Because of their size and deep structure, industrial spaces can be difficult to illuminate. In many cases, the industrial facility does not favor natural lighting due to the high ceilings, large floor area, and/or lack of windows. As such, artificial lighting is the only option to light these facilities, even during daytime.
Unsurprisingly, lighting a large industrial space can be expensive. Industrial lighting can eat up a substantial portion of your total monthly electricity consumption, more so if you’re using traditional lighting options (e.g. halogen lamps and high-pressure sodium lamps) that use a lot of power. And if you have a facility with multiple light points, you could be looking at a utility bill where hundreds of dollars go to lighting alone.
Apart from cost-savings, another important dimension of lighting you need to consider is safety. In industrial settings, lighting can be instrumental in preventing workplace accidents and helping workers feel comfortable at work.
If you aren’t sure where to start when lighting your industrial facility in [city], here are the steps you need to know.
Use as Much Natural Light as You Can
As mentioned earlier, industrial buildings and spaces can’t depend on natural lighting, but there are many ways to let as much natural light as possible into the space.
For example, you can install more windows or transparent ceilings, which will open up the space to more sunshine during the day. It’s also a good idea to regularly clean your windows and transparent ceilings to keep them in good condition, preventing dust and grim from blocking out the sun.
Conduct Regular Maintenance
Poor maintenance is a common issue that can lead to many issues revolving around industrial lighting. These include:
- Burnt out bulbs
- Flickering bulbs
- Bulbs dimming earlier than expected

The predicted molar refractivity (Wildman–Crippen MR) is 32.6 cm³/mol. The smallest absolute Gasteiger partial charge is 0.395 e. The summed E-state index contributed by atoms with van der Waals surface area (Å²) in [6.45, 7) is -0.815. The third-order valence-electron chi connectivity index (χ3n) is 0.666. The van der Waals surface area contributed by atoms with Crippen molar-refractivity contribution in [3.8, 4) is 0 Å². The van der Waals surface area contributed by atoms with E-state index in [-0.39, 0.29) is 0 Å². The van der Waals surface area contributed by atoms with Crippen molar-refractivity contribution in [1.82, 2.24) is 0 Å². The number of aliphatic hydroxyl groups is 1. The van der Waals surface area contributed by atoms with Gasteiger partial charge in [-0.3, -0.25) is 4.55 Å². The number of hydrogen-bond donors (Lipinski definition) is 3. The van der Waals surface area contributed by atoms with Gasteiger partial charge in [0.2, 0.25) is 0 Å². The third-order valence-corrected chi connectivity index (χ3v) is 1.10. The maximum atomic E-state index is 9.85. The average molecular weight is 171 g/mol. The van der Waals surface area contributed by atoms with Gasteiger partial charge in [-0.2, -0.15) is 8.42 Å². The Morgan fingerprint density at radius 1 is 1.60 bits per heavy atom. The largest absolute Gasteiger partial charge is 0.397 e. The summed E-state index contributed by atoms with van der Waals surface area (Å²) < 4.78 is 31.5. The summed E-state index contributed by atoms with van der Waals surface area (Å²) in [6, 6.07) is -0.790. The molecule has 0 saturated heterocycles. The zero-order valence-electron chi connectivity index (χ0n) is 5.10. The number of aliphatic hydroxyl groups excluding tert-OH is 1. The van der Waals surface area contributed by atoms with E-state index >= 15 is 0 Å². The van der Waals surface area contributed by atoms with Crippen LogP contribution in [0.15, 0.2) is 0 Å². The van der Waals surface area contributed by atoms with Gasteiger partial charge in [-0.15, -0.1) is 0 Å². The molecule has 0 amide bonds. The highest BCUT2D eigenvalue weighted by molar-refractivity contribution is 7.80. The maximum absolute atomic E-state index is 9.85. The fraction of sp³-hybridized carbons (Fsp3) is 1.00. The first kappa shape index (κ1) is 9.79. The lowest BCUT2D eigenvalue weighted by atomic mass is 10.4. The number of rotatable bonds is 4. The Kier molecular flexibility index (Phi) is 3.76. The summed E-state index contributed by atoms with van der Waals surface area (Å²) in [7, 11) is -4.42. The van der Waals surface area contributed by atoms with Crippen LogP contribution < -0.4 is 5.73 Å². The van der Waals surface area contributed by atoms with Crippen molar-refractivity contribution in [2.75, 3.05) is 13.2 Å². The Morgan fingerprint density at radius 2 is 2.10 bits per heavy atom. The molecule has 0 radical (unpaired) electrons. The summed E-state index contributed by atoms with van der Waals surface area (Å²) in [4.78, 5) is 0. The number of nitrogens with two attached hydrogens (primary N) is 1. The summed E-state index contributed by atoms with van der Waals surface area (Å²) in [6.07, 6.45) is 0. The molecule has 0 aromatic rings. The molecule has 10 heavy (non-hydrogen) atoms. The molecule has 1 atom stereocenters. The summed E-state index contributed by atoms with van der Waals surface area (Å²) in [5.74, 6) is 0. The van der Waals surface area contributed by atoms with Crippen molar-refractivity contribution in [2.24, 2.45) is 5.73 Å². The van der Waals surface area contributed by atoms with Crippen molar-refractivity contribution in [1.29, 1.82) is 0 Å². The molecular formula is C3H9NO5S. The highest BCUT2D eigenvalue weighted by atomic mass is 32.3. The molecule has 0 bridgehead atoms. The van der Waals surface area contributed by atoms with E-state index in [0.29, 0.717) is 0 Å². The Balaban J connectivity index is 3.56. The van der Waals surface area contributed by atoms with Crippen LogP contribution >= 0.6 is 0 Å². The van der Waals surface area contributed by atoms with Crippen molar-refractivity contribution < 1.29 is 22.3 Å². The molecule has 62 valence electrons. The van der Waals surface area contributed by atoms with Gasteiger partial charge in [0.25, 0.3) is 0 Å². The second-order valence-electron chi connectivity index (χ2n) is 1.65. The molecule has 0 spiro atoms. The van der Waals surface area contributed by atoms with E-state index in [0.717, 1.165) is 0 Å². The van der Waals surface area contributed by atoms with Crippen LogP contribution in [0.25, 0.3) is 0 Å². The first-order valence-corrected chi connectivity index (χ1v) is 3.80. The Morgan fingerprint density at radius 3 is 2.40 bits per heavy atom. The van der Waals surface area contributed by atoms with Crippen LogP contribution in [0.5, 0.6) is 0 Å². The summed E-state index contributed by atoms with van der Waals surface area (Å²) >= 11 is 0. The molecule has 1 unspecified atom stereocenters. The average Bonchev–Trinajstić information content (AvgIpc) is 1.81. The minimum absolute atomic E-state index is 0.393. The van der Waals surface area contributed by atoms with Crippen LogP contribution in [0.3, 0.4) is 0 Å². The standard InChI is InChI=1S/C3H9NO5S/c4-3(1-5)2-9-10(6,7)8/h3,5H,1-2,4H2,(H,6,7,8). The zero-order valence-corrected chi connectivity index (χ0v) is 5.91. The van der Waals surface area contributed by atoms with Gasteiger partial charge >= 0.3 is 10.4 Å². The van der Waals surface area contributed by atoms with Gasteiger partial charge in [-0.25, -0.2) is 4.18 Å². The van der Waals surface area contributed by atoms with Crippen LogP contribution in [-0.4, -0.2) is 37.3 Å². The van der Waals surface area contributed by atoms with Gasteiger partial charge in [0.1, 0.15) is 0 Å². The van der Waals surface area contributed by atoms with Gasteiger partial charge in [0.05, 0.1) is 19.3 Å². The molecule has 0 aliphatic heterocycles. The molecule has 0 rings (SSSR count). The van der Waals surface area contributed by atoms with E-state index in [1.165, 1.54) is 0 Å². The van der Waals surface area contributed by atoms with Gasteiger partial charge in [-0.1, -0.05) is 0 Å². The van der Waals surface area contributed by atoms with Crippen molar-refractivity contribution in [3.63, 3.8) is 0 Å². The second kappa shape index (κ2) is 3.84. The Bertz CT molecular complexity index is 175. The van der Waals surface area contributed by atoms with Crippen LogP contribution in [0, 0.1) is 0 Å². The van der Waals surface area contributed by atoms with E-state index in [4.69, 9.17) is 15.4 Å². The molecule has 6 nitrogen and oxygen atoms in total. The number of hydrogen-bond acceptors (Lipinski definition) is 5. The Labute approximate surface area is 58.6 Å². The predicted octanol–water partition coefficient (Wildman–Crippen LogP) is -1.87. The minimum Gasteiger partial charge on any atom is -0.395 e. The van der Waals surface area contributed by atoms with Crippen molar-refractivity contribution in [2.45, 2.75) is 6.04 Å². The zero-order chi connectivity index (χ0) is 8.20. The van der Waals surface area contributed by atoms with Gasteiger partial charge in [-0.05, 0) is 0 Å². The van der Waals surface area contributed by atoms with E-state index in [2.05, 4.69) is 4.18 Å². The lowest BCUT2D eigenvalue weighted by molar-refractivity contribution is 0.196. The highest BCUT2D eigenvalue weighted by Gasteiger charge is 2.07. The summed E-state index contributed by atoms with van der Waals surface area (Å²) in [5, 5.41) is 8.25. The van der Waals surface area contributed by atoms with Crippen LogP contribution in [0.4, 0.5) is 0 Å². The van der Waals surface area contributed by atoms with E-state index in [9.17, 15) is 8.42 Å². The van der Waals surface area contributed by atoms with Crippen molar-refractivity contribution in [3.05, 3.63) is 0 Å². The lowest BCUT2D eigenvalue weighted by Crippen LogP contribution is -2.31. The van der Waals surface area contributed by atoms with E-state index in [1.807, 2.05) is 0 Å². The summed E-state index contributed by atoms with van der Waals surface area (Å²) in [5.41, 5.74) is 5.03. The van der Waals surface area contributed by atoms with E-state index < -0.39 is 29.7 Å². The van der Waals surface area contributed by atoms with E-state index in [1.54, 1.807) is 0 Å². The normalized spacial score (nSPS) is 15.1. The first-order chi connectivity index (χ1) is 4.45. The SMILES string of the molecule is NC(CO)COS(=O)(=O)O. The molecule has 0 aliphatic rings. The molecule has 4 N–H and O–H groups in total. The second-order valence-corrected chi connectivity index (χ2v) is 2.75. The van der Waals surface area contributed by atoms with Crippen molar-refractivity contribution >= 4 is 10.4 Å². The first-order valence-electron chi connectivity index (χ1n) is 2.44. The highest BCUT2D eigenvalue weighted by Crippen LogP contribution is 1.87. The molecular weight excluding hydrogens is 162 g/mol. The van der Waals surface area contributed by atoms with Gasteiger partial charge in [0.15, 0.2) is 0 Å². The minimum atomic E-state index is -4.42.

Bad bulbs that continuously blink can cause eyestrain, fatigue, and other general health problems. Not only that, they also cause issues with your facility’s electrical wiring.
Make it a point to have regular maintenance scheduled for all your lighting fixtures and bulbs so any small problems can be nipped in the bud.
Opt for Adjustable Lighting
Different areas of an industrial need different lighting conditions. Although having uniform lighting seems to make sense, it’s important to remember that lighting must also adapt to different situation and tasks. And certain tasks require certain levels of lighting.
For example, an assembly line where workers put together bits and pieces might need a brighter space. For these tasks, it’s best to have a bright light source, but one workers can adjust to their comfort level.
On the other, office work usually needs a light source close to the employee, ideally in the form of a desk lamp or overhead pendant lights.
Upgrade to Modern Light Bulbs
Halogen lamps, high-pressure sodium lamps, and other conventional light bulbs have become a thing of the past in industrial lighting. Whether it’s residential, commercial, or industrial lighting, LEDs are quickly becoming the gold standard in lighting due to their energy-efficiency, long lifespan, and durability. They’re a bit more expensive than traditional lighting options, but their operating costs in the long run more than compensates for their initial investment.
Remember, when lighting industrial spaces, there are two things to consider: cost-savings and worker comfort and safety. Take your time to install the best lighting scheme for your facility—there’s a lot more riding on it than you think. When in doubt, consult a lighting specialist to discuss your options.